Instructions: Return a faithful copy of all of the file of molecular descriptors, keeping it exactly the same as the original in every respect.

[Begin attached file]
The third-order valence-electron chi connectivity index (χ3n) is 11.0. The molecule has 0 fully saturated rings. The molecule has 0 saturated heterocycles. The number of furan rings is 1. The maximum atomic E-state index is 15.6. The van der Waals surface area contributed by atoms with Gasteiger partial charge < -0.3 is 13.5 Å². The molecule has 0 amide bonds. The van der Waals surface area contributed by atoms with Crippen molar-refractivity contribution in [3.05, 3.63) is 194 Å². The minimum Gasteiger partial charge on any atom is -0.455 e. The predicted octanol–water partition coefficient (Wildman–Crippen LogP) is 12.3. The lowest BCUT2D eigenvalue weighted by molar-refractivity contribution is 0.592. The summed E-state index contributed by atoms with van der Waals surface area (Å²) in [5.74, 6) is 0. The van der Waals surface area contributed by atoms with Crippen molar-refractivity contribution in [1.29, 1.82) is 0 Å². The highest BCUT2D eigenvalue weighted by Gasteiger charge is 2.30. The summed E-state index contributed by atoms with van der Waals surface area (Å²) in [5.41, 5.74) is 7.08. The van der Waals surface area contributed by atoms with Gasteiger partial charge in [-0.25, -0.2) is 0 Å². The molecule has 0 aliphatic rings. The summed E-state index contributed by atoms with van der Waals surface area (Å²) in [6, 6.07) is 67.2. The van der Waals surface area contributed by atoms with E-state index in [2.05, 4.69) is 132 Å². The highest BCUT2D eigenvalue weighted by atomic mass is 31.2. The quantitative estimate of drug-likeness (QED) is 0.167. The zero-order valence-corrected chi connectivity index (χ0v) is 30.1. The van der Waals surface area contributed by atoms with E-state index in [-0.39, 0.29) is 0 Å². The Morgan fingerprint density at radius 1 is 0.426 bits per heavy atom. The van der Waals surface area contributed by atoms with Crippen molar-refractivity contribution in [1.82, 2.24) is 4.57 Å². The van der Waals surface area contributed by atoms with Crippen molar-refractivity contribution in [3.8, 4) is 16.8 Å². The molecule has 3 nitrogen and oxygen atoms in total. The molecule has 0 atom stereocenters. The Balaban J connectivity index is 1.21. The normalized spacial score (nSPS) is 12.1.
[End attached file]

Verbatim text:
The third-order valence-electron chi connectivity index (χ3n) is 11.0. The molecule has 0 fully saturated rings. The molecule has 0 saturated heterocycles. The number of furan rings is 1. The maximum atomic E-state index is 15.6. The van der Waals surface area contributed by atoms with Gasteiger partial charge < -0.3 is 13.5 Å². The molecule has 0 amide bonds. The van der Waals surface area contributed by atoms with Crippen molar-refractivity contribution in [3.05, 3.63) is 194 Å². The minimum Gasteiger partial charge on any atom is -0.455 e. The predicted octanol–water partition coefficient (Wildman–Crippen LogP) is 12.3. The lowest BCUT2D eigenvalue weighted by molar-refractivity contribution is 0.592. The summed E-state index contributed by atoms with van der Waals surface area (Å²) in [5.74, 6) is 0. The van der Waals surface area contributed by atoms with Crippen molar-refractivity contribution in [1.29, 1.82) is 0 Å². The highest BCUT2D eigenvalue weighted by Gasteiger charge is 2.30. The summed E-state index contributed by atoms with van der Waals surface area (Å²) in [5.41, 5.74) is 7.08. The van der Waals surface area contributed by atoms with Gasteiger partial charge in [-0.25, -0.2) is 0 Å². The molecule has 0 aliphatic rings. The summed E-state index contributed by atoms with van der Waals surface area (Å²) in [6, 6.07) is 67.2. The van der Waals surface area contributed by atoms with E-state index in [2.05, 4.69) is 132 Å². The highest BCUT2D eigenvalue weighted by atomic mass is 31.2. The quantitative estimate of drug-likeness (QED) is 0.167. The zero-order valence-corrected chi connectivity index (χ0v) is 30.1. The van der Waals surface area contributed by atoms with E-state index in [-0.39, 0.29) is 0 Å². The Morgan fingerprint density at radius 1 is 0.426 bits per heavy atom. The van der Waals surface area contributed by atoms with Crippen molar-refractivity contribution in [1.82, 2.24) is 4.57 Å². The van der Waals surface area contributed by atoms with Crippen molar-refractivity contribution in [3.8, 4) is 16.8 Å². The molecule has 3 nitrogen and oxygen atoms in total. The molecule has 0 atom stereocenters. The Balaban J connectivity index is 1.21. The normalized spacial score (nSPS) is 12.1.